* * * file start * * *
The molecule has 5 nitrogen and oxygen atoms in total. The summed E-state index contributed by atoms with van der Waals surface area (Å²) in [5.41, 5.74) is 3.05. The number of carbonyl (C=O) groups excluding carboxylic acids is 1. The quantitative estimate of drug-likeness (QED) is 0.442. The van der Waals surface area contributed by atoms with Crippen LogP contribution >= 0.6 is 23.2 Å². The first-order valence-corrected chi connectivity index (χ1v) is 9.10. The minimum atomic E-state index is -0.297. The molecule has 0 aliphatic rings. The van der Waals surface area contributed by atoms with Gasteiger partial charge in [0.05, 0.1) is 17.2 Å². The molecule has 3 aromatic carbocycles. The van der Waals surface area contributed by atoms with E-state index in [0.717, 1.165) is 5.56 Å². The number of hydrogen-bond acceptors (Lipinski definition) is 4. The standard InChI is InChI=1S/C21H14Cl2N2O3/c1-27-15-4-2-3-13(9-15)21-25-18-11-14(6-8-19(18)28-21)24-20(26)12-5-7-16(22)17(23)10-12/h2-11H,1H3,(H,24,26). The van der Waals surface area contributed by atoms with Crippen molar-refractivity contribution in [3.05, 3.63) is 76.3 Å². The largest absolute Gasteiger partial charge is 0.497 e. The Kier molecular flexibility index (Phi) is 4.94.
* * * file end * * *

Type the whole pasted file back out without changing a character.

The molecule has 5 nitrogen and oxygen atoms in total. The summed E-state index contributed by atoms with van der Waals surface area (Å²) in [5.41, 5.74) is 3.05. The number of carbonyl (C=O) groups excluding carboxylic acids is 1. The quantitative estimate of drug-likeness (QED) is 0.442. The van der Waals surface area contributed by atoms with Crippen LogP contribution >= 0.6 is 23.2 Å². The first-order valence-corrected chi connectivity index (χ1v) is 9.10. The minimum atomic E-state index is -0.297. The molecule has 0 aliphatic rings. The van der Waals surface area contributed by atoms with Gasteiger partial charge in [0.05, 0.1) is 17.2 Å². The molecule has 3 aromatic carbocycles. The van der Waals surface area contributed by atoms with E-state index in [0.717, 1.165) is 5.56 Å². The number of hydrogen-bond acceptors (Lipinski definition) is 4. The standard InChI is InChI=1S/C21H14Cl2N2O3/c1-27-15-4-2-3-13(9-15)21-25-18-11-14(6-8-19(18)28-21)24-20(26)12-5-7-16(22)17(23)10-12/h2-11H,1H3,(H,24,26). The van der Waals surface area contributed by atoms with Crippen molar-refractivity contribution in [3.05, 3.63) is 76.3 Å². The largest absolute Gasteiger partial charge is 0.497 e. The Kier molecular flexibility index (Phi) is 4.94.